Paying peanuts? – It is not the smartest advertising agency remuneration strategy

No one wants to be paying too much for their advertising. But likewise, there are downsides to paying too little.

We see it all the time, advertisers call us in because they are unhappy with the performance and service levels provided by their agency. When we benchmark the agency remuneration, we find they are hopelessly underpaid.

The cost considerations

Many retainers are calculated on a resource, overhead and margin model. This is based on determining a set of dedicated agency resources, taking the direct salary cost of these resources and multiplying this by an overhead factor.

The overhead factor is to cover the indirect salary costs such as support staff like the receptionist and accounts, plus accommodation and utility costs and business development, IT and capital expenses.

This overhead factor can vary from 60% to 120% depending on a number of factors. Then to this cost there is a profit margin of anywhere from 10% to 25%.

Of course if the salary rate is overstated then this adds to profit as the overstated cost is multiplied by the overhead factor and the profit margin. Understated, it cuts into the profit margin. Likewise with the overhead factor and the profit margin.

Paying too much

Many advertisers feel they are paying too much because they have compared their costs with what a colleague is paying. Unfortunately, with the complexity and diversity of remuneration models they are not often comparing like with like.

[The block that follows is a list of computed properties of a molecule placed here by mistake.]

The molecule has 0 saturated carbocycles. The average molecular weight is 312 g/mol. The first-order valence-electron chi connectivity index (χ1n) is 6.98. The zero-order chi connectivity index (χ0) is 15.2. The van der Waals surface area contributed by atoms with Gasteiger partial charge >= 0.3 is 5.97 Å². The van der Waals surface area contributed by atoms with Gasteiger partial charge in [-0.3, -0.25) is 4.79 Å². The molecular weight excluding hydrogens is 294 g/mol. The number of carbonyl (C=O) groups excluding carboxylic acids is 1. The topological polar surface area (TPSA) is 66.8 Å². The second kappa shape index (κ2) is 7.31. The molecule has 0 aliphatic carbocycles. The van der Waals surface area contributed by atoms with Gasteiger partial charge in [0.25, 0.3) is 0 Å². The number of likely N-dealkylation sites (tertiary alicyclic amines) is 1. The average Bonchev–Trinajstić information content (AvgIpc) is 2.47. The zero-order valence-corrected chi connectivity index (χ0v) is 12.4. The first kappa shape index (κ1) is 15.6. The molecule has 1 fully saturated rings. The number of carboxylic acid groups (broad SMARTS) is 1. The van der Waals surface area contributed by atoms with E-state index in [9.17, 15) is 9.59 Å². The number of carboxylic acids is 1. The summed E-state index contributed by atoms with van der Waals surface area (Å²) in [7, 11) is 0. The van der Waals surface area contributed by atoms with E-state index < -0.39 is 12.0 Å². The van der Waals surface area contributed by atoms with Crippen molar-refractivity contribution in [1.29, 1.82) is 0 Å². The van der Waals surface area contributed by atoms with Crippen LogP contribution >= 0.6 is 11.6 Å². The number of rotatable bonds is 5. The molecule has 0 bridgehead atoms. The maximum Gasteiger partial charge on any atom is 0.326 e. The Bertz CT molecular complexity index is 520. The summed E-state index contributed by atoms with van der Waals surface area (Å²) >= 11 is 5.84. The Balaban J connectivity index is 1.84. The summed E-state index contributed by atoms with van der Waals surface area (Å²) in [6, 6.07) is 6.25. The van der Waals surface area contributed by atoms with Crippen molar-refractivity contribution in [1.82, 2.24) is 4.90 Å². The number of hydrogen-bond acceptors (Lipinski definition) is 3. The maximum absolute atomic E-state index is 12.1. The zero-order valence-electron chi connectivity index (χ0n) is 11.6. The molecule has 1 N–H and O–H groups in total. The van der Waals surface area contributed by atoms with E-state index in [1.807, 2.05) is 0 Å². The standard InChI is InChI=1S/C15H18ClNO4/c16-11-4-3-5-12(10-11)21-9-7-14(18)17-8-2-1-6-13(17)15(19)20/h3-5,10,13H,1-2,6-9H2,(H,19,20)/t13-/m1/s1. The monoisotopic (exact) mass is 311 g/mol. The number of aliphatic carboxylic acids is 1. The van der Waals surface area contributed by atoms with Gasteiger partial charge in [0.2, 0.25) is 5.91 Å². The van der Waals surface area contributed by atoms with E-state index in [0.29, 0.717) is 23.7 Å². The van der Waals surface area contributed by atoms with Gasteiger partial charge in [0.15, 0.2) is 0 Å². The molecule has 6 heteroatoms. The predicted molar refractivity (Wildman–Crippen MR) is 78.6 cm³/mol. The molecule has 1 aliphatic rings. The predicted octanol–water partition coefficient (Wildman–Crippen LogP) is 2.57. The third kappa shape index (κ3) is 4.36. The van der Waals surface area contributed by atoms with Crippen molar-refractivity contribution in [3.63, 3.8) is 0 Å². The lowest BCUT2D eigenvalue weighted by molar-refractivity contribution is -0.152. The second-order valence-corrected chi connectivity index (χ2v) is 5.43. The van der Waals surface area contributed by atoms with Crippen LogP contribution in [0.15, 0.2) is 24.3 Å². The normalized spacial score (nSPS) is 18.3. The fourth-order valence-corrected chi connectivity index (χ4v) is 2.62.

While overpaying the agency will make the agency senior management happy, it can lead to complacency developing between the agency and the advertiser. After all, the adage that the squeaky wheel gets the oil applies here, and if the agency is achieving a higher than average profitability from the client with little or no extra effort, they can apply less attention to this client over another who is demanding and underpaying the agency.

Paying too little

Paying too little forces the agency management to find ways to increase the profitability of the account.

Typically there are a number of ways to achieve this:

1. Reduce the calibre and number of resources working on the business. By reducing the direct cost of servicing the account you can increase the profit margin. Replacing an account director with a senior account manager can go unnoticed if they have the same title on the business card and thereby save $10K – $15K per annum. This can become self-perpetuating as the staff on the account turn over more frequently due to burn out – having to deliver the same with less.

2. Increase the charges outside the retainer agreement by increasing the number of changes made during the production process to increase production charges on each job thereby increasing the “extraction rate” for that client.

If you are underpaying the agency they will need to find a way to increase revenue and manage costs to increase profit.

Pay for the resources or the outcomes

At the end of the day what you actually want is outcomes and results, not just resources. If you just wanted the people, why not employ them directly. The overhead factor will be a lot less.

So if you want to pay for outcomes, firstly you need to define the outcomes you need for any period and the results you want these outcomes to deliver. Then you can strike a retainer or project fee for the agency to deliver the outcome and then a value based remuneration for delivering the results.

This is a value based model that pays the agency a fee for the delivery of the services and outcomes and then provides a significant and variable profit based on the achievement of results.

Getting the formula right

Some advertisers find it difficult to implement a value based model because they think of agency costs in terms of a cost for people. In the TrinityP3 model the agency is paid to deliver the services, but shares in a significant and higher profit margin if they participate in delivering higher than expected results in sales, market share growth or some other significant business measure.